Is Price The Most Important Thing?

I wish I had a nickel for every time I’ve had a client insist that “Price is the most important thing to customers!” According to thousands of research projects, they are simply wrong. When you ask clients what matters most, eventually they’ll mention price, but it’s generally not their #1 priority.

  1. Quality and Reliability: This is usually at the top of people’s list. Buyers want products and services that consistently meet their standards and perform reliably over time.
  2. Customer Support and Service: Strong customer support, technical assistance, and after-sales service are incredibly valuable. Sometimes things shake out in a way that wasn’t planned, companies want a vendor who will be responsive and help resolve issues promptly.
  3. Fit to Needs: What you’re selling has to resolve some pain point for the customer, customization and flexibility often rank high, as there’s no service that applies 100% the same way to every client’s needs.
  4. Innovation and Technology: Companies look for vendors who provide innovative solutions that can give them a competitive edge or enhance their operations.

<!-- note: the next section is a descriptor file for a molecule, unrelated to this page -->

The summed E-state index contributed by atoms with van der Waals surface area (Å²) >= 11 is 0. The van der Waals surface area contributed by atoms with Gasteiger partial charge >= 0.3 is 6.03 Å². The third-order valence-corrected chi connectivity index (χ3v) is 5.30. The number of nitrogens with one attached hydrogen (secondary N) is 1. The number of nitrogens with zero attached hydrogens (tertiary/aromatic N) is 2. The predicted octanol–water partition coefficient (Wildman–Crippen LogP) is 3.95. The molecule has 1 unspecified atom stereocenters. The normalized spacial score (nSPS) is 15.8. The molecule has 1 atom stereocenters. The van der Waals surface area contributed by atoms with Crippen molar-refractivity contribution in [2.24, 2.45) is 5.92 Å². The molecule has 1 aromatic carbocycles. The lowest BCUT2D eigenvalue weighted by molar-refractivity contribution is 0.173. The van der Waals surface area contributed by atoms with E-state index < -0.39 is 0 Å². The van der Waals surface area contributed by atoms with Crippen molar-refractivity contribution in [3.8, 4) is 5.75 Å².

5. Vendor’s Reputation and Credibility: A vendor’s track record, reputation, and references play a significant role in decision-making. People are less likely to hire a company with a poor track record, or none at all. The latter admittedly creates something of a catch-22, how do you build a positive reputation if no if no one will hire you?
  6. Total Cost of Ownership: Beyond the initial price, buyers assess the total cost of ownership, which includes maintenance, training, implementation, and potential operational savings.
  7. Long-Term Relationship: Buyers often prioritize vendors who demonstrate a willingness to build a long-term, collaborative relationship. Compatibility and alignment of values matter.
  8. Ease of Integration: Compatibility with existing systems and ease of integration into the buyer’s operations can heavily influence the decision. Which sounds more appealing: buying a new widget, or completely overhauling your systems? See point #3.
  9. Risk Management: B2B buyers are concerned with mitigating risks. Vendors who can demonstrate stability, continuity, and disaster recovery plans are appealing. See point #2.
  10. Environmental and Social Responsibility: Increasingly, companies consider vendors’ environmental and social practices as part of their decision-making process, both for their own values, and the positive optics that accompany it.

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